Revamped region tournaments would be held but state tournaments would be canceled under contingency plans being developed to salvage something out of the spring high school sports season.
The Nevada Interscholastic Activities Association, still hoping to conduct competition this spring, has been putting together contingency plans based on schools opening May 1, the day after Gov. Steve Sisolak’s most recent “Stay at Home” order expires.
Should schools open and activities be permitted at that time, the current plan is to begin interscholastic competition on Thursday or Friday, May 7 or 8, NIAA Executive Director Bart Thompson said in a statement released April 2. Travel considerations and the need to avoid out-of-class time likely will mean varied region tournament formats in different classifications.
In the individual sports of swimming and diving and track and field, schools would be able to compete in competition they arrange beginning May 7. A maximum number of entries per event per school would make up the region meets.
In boys golf, depending on the ability of courses to handle the number of golfers, each school will be allowed to enter a team of six in a region tournament qualifier held May 7 or later, depending on course availability.
A predetermined number of teams and individuals would qualify for the region tournament. In regions small enough for one course to handle the entire region, schools would have the opportunity to schedule matches beginning May 7.
In baseball, boys volleyball and softball, all teams would be entered in their respective region tournaments. Depending on the number of teams, region tournaments could start play as early as May 8. For tournaments that do not require a start date that early, schools would have the opportunity to schedule games beginning May 7.
“These are contingency plans and not absolute by any means,” Thompson said. “Adjustments can and likely will be made. There may be a need to limit the number of contests in which a school competes in sports where there is an opportunity for schools to schedule contests. This is to assure that an excessive intrusion into what will be limited classroom time between the re-opening of schools and the scheduled end of the school year does not occur.”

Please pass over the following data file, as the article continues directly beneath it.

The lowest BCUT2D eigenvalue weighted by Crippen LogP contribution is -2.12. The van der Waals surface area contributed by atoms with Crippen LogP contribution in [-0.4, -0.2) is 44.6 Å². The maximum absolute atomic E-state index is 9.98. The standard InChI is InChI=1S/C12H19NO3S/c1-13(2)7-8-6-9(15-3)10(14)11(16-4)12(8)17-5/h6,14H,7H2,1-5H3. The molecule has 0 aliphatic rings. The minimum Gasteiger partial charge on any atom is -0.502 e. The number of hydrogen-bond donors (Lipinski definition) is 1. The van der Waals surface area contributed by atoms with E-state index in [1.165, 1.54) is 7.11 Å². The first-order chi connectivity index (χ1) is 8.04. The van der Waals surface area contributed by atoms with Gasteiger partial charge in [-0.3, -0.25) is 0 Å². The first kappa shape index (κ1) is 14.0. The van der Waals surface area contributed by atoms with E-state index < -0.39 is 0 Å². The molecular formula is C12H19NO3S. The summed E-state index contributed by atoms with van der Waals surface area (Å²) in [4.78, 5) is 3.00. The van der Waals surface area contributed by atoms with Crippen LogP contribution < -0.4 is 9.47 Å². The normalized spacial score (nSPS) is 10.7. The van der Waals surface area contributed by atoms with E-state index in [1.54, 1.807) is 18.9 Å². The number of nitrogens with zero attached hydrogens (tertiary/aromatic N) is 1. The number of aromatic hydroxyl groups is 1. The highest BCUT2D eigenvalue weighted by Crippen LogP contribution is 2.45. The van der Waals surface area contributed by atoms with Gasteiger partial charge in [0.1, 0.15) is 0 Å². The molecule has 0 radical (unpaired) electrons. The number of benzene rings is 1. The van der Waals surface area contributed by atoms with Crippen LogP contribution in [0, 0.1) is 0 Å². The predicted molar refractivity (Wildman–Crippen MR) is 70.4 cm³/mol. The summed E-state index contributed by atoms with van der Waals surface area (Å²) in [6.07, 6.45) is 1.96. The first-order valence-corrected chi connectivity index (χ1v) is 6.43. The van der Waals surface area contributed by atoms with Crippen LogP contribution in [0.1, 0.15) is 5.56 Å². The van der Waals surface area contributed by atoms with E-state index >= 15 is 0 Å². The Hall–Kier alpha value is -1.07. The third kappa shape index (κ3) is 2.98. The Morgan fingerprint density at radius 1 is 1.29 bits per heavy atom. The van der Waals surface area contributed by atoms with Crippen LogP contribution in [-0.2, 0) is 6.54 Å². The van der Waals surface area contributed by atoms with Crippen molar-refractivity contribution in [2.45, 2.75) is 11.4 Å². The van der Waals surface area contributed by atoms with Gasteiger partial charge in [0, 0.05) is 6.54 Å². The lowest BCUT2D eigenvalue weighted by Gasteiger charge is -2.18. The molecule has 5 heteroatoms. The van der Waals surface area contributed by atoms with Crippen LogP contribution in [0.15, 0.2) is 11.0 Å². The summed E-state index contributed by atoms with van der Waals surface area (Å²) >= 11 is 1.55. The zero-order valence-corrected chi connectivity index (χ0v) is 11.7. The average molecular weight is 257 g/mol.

Repeating previous updates from the NIAA, Thompson said it is anticipated that competition will not go beyond the dismissal of school for the current school year and that schools will conclude this school year as originally scheduled. A lack of days/weeks to complete competition could result in no region tournaments or meets, but the NIAA has scheduled sites for nearly all of those competitions.
Member schools located in California — Coleville, Needles, North Tahoe, South Tahoe and Truckee — will be closed for the remainder of the school year and therefore will not be participating in any competition the NIAA is able to provide this spring.
Realignment meeting scheduled
The NIAA Realignment Committee meeting scheduled for March 13 that was postponed will take place at 9 a.m. Thursday and will be done remotely. Those wishing to make public comment will need to contact the NIAA in advance of the meeting.
The meeting is scheduled to hear appeals by schools aligned in the 3A, 4A and 5A classifications for winter sports per the recommendation of the Realignment Committee. Those schools which have notified the NIAA that they wish to make an appeal will be notified on how that is to happen. Following the hearing of the appeals, the committee will then adopt a final recommendation for the alignment of schools, including league alignment.
Also on the agenda for the meeting is the adoption of a recommendation for tournament formats for winter sports in the 3A, 4A and 5A classifications.
“It is expected that the NIAA Board of Control will then meet in mid-to-late April to approve, amend and act on these recommendations from the Realignment Committee,” NIAA Assistant Director Donnie Nelson said.